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Why Watership Down belongs alongside Narnia and Middle-Earth

Among the many artists we lost in 2016, the one who influenced me the most passed away on Christmas Eve. Without his imagination, I might have lived a very different life.

The great Richard Adams, who died on Dec. 24 at the age of 96, first imagined Watership Down as a way to entertain his daughters during a road trip. The narrative grew into a novel beloved by generations and influential in countless creative works (including my own fantasy series).

watershipdown1Whenever I open my timeworn copy, I’m reminded of why it has commanded my attention since I was 10. It was so much more frightening, dire, and — for lack of a better word — realistic than anything else I’d read. While Watership Down is a story of talking rabbits, it isn’t a cute nursery story about bunnies. It’s a substantial literary achievement, one as rich in philosophical and political subtext as it is thick with literary allusions. It deserves serious critical attention, including theological exegesis.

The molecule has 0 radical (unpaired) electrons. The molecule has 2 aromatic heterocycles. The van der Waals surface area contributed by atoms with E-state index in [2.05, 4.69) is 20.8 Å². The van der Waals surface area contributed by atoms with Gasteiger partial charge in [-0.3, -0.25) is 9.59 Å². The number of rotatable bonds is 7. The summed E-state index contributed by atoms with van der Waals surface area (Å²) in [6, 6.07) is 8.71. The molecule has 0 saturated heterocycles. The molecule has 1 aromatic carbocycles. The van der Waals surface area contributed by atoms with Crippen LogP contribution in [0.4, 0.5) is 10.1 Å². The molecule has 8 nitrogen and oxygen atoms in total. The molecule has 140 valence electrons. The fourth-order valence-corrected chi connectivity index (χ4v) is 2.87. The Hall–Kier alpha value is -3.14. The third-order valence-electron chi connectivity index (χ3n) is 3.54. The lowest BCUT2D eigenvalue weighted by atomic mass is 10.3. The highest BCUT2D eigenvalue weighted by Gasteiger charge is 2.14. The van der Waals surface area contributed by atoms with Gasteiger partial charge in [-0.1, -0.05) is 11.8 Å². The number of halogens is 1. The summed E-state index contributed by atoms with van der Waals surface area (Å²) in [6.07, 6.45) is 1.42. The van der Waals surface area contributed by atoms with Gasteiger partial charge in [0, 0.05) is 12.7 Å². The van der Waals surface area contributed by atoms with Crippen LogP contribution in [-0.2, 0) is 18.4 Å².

Today, in my first appearance at Think Christian (thanks to Josh Larsen for the invitation), I make my case for Watership Down’s spiritual significance, arguing that it belongs alongside The Lord of the Rings and The Chronicles of Narnia as an essential example of fantasy’s capacity for speaking to us about things true, sublime, and eternal.

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  1. Suzanne Wilson
    January 6, 2017 at 2:17 pm — Reply

    When are you posting your review of Silence?

  2. Scott Stiegemeyer
    June 27, 2017 at 1:58 pm — Reply

    Jeffrey, I read Watership Down when I was a teenage. Loved it. Haven’t looked at it since. Having read your piece at Think Christian, I just ordered a hard copy.

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Jeffrey Overstreet

Jeffrey Overstreet

Novelist and critic Jeffrey Overstreet teaches writing (Seattle Pacific University) and film studies (Northwest University and Houston Baptist University). He's written a memoir of moviegoing and faith (Through a Screen Darkly, Baker, 2007) and a fantasy series that begins with Auralia's Colors (The Auralia Thread, Random House, 2007-11). He's worked since 2001 as a film critic and columnist at Christianity Today, and he's been a regular contributor to Image, Paste, and Christ & Pop Culture. His writing has been recognized by The New Yorker and The Seattle Times. He regularly speaks at universities, conferences, and churches in the U.S. and abroad. Want to invite him to teach or speak? Email